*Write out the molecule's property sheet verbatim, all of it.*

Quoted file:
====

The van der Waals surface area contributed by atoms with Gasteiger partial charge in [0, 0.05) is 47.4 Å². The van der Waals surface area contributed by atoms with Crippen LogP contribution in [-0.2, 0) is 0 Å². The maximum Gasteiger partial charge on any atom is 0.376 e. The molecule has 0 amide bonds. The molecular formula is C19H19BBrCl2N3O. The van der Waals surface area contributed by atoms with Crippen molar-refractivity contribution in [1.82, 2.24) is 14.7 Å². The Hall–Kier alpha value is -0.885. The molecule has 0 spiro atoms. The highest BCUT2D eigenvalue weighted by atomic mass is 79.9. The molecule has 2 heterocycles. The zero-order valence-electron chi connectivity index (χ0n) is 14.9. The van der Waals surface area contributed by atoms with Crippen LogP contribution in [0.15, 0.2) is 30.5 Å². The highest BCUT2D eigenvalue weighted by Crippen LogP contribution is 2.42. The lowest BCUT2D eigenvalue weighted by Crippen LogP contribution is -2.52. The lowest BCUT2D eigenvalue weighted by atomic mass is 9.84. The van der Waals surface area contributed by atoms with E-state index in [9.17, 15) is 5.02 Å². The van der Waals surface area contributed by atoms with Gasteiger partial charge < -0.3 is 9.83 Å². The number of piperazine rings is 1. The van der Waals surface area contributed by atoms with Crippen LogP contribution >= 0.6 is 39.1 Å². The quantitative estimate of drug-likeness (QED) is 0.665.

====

The van der Waals surface area contributed by atoms with Gasteiger partial charge in [0, 0.05) is 47.4 Å². The van der Waals surface area contributed by atoms with Crippen LogP contribution in [-0.2, 0) is 0 Å². The maximum Gasteiger partial charge on any atom is 0.376 e. The molecule has 0 amide bonds. The molecular formula is C19H19BBrCl2N3O. The van der Waals surface area contributed by atoms with Crippen molar-refractivity contribution in [1.82, 2.24) is 14.7 Å². The Hall–Kier alpha value is -0.885. The molecule has 0 spiro atoms. The highest BCUT2D eigenvalue weighted by atomic mass is 79.9. The molecule has 2 heterocycles. The zero-order valence-electron chi connectivity index (χ0n) is 14.9. The van der Waals surface area contributed by atoms with Crippen LogP contribution in [0.15, 0.2) is 30.5 Å². The highest BCUT2D eigenvalue weighted by Crippen LogP contribution is 2.42. The lowest BCUT2D eigenvalue weighted by Crippen LogP contribution is -2.52. The lowest BCUT2D eigenvalue weighted by atomic mass is 9.84. The van der Waals surface area contributed by atoms with E-state index in [9.17, 15) is 5.02 Å². The van der Waals surface area contributed by atoms with Gasteiger partial charge < -0.3 is 9.83 Å². The number of piperazine rings is 1. The van der Waals surface area contributed by atoms with Crippen LogP contribution >= 0.6 is 39.1 Å². The quantitative estimate of drug-likeness (QED) is 0.665.